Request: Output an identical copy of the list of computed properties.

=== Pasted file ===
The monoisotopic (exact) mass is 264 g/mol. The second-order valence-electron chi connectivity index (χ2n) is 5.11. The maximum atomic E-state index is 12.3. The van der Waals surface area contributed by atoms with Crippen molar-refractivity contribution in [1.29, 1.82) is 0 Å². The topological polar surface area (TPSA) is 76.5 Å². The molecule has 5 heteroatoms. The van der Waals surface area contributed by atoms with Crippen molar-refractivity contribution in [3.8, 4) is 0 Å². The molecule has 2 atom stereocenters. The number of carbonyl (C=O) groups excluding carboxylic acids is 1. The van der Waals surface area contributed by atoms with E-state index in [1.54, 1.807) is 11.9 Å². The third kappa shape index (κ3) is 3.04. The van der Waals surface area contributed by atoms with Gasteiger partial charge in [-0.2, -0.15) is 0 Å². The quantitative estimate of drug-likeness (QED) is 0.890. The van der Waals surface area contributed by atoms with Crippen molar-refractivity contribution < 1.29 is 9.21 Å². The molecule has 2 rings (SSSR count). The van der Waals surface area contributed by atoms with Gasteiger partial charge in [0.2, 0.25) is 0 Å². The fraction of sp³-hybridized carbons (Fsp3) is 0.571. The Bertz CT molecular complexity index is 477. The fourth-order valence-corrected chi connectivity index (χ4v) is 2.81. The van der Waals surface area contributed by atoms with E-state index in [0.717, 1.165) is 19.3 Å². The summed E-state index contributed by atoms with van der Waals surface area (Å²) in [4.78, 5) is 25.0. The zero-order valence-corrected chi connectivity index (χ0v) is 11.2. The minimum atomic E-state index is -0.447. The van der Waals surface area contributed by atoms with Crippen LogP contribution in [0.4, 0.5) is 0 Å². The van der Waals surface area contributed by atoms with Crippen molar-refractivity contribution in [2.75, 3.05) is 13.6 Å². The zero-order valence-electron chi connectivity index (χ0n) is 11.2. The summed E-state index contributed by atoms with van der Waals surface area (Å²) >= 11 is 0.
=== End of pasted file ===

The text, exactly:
The monoisotopic (exact) mass is 264 g/mol. The second-order valence-electron chi connectivity index (χ2n) is 5.11. The maximum atomic E-state index is 12.3. The van der Waals surface area contributed by atoms with Crippen molar-refractivity contribution in [1.29, 1.82) is 0 Å². The topological polar surface area (TPSA) is 76.5 Å². The molecule has 5 heteroatoms. The van der Waals surface area contributed by atoms with Crippen molar-refractivity contribution in [3.8, 4) is 0 Å². The molecule has 2 atom stereocenters. The number of carbonyl (C=O) groups excluding carboxylic acids is 1. The van der Waals surface area contributed by atoms with E-state index in [1.54, 1.807) is 11.9 Å². The third kappa shape index (κ3) is 3.04. The van der Waals surface area contributed by atoms with Gasteiger partial charge in [-0.2, -0.15) is 0 Å². The quantitative estimate of drug-likeness (QED) is 0.890. The van der Waals surface area contributed by atoms with Crippen molar-refractivity contribution < 1.29 is 9.21 Å². The molecule has 2 rings (SSSR count). The van der Waals surface area contributed by atoms with Gasteiger partial charge in [0.2, 0.25) is 0 Å². The fraction of sp³-hybridized carbons (Fsp3) is 0.571. The Bertz CT molecular complexity index is 477. The fourth-order valence-corrected chi connectivity index (χ4v) is 2.81. The van der Waals surface area contributed by atoms with E-state index in [0.717, 1.165) is 19.3 Å². The summed E-state index contributed by atoms with van der Waals surface area (Å²) in [4.78, 5) is 25.0. The zero-order valence-corrected chi connectivity index (χ0v) is 11.2. The minimum atomic E-state index is -0.447. The van der Waals surface area contributed by atoms with Crippen LogP contribution in [0.4, 0.5) is 0 Å². The van der Waals surface area contributed by atoms with Crippen molar-refractivity contribution in [2.75, 3.05) is 13.6 Å². The zero-order valence-electron chi connectivity index (χ0n) is 11.2. The summed E-state index contributed by atoms with van der Waals surface area (Å²) >= 11 is 0.